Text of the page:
Sweden denies this and says it supports other Kurds who are not affiliated with the group.
Germany is ready to move quickly on Leopard tanks if there is an agreement with allies, its defence minister has said.
Boris Pistorius said it is “wrong” to say that Germany is blocking Leopard tank deliveries and that there is good reasons for and against sending them to Ukraine.
Germany owns the export licence for the Leopard 2 main battle tank, meaning that its authorisation is believed to be required for other countries to send their Leopards to Ukraine.
Priority number one is air defence for Ukraine, Germany’s defence minister has said.
Comments are just coming through from new defence minister Boris Pistorius.
He says that Germany will not stop, will not waiver in its support for Ukraine.
Ukraine has long been calling for the West to send tanks to help its forces fight Russia, and at the top of the list has been the Leopard 2.
Considered a main battle tank in the same way as the Challenger 2 and first introduced in 1979, it is offers good protection against armour-piercing rounds and anti-tank guided weapons.
It has been reported that the Leopard 2 was estimated to be able to penetrate frontal armour of the Soviet-made T-72 tank from 2,000 metres away and that of the T-62 from more than 4,000 metres – both of which are in use by the Russian military in Ukraine.
Germany has large stocks of Leopard tanks, but many other European countries have their own.
Many nations are believed to be waiting for authorisation from Berlin – which owns the export licence – to send their Leopards to Ukraine.
It is up to individual states to decide what aid to send to Ukraine, but the UK would encourage them to send more, Number 10 says.
Asked if Germany should send tanks to Kyiv, the Prime Minister Rishi Sunak’s spokesperson said it was ultimately up to individual countries.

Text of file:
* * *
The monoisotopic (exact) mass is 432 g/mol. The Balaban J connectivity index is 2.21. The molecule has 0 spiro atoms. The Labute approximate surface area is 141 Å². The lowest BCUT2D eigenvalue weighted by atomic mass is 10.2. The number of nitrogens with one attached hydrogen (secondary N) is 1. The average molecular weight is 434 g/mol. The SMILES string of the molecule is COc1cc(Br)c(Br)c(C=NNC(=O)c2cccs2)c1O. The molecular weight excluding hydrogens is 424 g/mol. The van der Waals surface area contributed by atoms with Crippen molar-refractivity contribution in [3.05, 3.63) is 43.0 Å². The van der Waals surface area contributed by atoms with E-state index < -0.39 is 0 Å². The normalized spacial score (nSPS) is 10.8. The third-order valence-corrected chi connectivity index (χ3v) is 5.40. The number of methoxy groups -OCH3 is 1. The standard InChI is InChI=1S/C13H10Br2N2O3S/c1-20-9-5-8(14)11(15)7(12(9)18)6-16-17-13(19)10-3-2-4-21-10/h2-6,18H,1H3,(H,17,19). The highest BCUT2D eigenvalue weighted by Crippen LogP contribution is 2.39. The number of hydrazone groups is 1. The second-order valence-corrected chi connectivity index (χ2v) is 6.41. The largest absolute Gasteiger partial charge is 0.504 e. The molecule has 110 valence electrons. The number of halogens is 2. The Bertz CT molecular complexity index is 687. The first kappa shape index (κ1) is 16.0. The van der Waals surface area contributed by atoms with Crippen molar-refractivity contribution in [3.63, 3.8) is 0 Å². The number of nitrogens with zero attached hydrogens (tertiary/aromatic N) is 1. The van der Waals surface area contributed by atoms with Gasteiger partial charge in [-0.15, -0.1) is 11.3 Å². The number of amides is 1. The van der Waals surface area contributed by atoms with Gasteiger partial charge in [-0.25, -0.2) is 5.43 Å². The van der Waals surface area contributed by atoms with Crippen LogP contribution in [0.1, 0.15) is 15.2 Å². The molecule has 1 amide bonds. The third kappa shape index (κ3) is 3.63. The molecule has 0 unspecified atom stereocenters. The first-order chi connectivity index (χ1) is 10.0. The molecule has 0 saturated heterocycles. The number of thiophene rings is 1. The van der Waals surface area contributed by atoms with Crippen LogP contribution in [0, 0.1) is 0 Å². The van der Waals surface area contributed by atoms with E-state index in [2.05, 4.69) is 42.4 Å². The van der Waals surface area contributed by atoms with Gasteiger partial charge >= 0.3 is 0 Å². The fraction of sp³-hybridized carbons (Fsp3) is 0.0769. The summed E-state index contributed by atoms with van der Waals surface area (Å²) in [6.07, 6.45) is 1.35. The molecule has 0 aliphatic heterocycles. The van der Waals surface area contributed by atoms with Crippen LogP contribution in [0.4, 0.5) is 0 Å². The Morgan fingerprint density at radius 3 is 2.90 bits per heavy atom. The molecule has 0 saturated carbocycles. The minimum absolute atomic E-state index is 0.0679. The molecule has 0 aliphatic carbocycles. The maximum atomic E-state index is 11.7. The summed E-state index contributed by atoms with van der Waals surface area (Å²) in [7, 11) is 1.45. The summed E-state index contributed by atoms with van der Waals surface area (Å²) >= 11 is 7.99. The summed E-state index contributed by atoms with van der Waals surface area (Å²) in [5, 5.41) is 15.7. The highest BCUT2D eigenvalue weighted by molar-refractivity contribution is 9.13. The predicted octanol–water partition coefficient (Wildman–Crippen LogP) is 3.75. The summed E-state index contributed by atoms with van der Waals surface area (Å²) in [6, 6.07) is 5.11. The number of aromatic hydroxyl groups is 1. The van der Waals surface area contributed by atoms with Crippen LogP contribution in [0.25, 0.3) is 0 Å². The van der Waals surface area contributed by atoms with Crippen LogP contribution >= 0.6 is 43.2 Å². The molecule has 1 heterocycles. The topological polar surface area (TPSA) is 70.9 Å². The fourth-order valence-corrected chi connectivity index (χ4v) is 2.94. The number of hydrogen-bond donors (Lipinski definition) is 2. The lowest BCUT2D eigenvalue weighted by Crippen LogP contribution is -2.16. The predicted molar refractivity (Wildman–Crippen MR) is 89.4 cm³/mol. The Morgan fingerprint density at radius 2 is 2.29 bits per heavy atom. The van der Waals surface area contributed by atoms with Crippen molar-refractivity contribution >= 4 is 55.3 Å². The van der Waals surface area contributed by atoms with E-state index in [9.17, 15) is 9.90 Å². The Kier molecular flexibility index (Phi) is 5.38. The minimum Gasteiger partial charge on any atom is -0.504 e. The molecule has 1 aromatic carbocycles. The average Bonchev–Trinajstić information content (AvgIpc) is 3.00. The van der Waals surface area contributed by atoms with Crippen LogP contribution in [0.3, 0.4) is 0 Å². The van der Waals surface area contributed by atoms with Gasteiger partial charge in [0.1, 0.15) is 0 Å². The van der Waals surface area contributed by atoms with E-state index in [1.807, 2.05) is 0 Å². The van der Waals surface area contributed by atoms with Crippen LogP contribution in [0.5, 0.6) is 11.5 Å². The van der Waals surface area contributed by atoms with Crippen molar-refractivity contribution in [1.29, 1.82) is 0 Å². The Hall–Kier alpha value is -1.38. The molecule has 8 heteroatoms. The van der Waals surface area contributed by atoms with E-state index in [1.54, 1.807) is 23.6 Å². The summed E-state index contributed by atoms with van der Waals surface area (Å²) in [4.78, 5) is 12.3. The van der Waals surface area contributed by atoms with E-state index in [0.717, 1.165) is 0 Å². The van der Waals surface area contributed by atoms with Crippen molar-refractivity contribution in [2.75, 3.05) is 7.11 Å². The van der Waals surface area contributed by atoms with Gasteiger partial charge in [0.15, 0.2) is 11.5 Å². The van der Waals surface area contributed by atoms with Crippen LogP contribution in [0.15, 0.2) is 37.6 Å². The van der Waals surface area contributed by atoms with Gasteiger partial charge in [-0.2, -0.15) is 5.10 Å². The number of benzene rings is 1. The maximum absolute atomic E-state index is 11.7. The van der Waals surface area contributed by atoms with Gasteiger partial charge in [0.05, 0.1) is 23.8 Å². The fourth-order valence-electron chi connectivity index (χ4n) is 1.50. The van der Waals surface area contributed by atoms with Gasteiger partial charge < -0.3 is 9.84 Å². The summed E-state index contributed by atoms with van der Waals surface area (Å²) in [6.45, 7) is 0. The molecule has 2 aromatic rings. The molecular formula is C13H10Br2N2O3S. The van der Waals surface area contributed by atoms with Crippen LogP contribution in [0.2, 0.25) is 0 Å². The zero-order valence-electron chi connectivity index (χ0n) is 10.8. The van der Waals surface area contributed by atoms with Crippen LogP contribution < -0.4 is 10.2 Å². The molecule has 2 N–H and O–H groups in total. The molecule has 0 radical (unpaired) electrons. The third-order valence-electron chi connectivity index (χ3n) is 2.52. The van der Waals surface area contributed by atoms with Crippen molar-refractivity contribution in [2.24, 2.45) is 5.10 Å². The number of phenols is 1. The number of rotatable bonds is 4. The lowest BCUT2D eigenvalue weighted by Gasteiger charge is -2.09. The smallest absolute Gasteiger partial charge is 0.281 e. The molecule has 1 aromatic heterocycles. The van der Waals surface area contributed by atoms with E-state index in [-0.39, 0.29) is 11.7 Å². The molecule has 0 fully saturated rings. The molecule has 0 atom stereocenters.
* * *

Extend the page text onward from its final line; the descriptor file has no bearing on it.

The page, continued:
However, they said the UK government would encourage them to increase their contributions.
Britain’s defence secretary remains committed to support for Ukraine, the spokesperson added.
The Netherlands could send F-16 fighter planes to Ukraine if Kyiv asks for it, according to Dutch media.
During a parliamentary debate on Thursday, Minister Wopke Hoekstra of Foreign Affairs said the Cabinet would look at such a request with an “open mind”.
The Netherlands – a member of NATO – is also willing to help pay for Leopard 2 tanks that other countries send to Ukraine, Dutch minister of defence Kajsa Ollongren said.
Supplying F-16 planes would be a major step up in the aid given to Ukraine and would also most likely require training for Ukrainian pilots, who are used to flying Soviet MiG-29 fighters.
A Russian missile has struck near a nursery in Kramatorsk, according to a Ukrainian official.
First Deputy Minister of Foreign Affairs Emine Dzheppar says the “consequences of the strike are being established”.
The latest package of weaponry to Ukraine is the most significant since the Russians invaded, Sky News US Correspondent Mark Stone says.
The numbers are staggering – financially and in terms of the pieces of military hardware that the Americans are giving away.
The cost is some $2.5bn (£2bn). It includes 59 Bradley Infantry Fighting Vehicles, 90 Stryker Armoured Fighting Vehicles and 350 Humvees – the large 4×4 vehicle and an icon of the US Army. 
There are also over 21,000 artillery rounds of different types and much more beyond.
Read more:
Poland could send Leopard tanks without authorisation, a German government spokesperson has said.
They added that they had no information on an official request.
Germany owns the export licence for the Leopard main battle tank so officially needs to authorise other countries sending it abroad.
The spokesperson’s comments follow Poland’s prime minister saying his country could send its tanks whether or not it gets German permission.